When a lot of people start doing something new—say, using an IUD for birth control instead of the pill—it takes a few years for researchers to catch up with them. That’s why we’re just hearing now, thanks to the latest analysis of the National Survey of Family Growth (NSFG), that way more ladies aged 15-44 were using IUDs in 2009 than in 2007 (8% versus 3%). At the same time, there were small decreases in the number of women using sterilization (from 34% to 32%), other methods of birth control (52% to 50%), or no method at all (12% to 10%). The overall picture? More U.S. women are using the most effective reversible methods.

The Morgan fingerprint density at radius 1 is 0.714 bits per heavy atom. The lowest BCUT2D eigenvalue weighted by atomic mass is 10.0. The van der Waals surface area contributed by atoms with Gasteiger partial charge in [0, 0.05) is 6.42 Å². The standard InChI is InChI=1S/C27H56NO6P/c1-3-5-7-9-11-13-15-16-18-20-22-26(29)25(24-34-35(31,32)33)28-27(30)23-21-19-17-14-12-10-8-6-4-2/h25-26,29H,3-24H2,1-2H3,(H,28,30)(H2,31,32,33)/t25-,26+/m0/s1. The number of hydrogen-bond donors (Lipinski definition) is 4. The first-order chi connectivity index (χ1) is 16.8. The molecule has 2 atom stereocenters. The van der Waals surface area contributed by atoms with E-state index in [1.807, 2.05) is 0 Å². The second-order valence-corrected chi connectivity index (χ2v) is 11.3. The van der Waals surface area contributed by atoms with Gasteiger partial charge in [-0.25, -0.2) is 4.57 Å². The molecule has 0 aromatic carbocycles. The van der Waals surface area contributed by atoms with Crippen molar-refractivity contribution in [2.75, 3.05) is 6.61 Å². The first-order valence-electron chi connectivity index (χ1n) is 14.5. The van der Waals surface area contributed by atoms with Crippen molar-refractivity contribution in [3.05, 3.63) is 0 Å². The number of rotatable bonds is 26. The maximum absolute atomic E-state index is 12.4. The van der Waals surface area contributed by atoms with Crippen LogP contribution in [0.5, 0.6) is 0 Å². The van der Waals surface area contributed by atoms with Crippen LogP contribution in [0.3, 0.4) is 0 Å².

But the increase in IUD use wasn’t across the board—young women without kids are still much less likely to use an IUD than those who’ve had a baby. So we hope you’ll bear with us as we say it one more time: IUDs are a great option for most women, regardless of parental or relationship status. If someone tells you otherwise, tell them to take it up with the American College of Obstetricians & Gynecologists.
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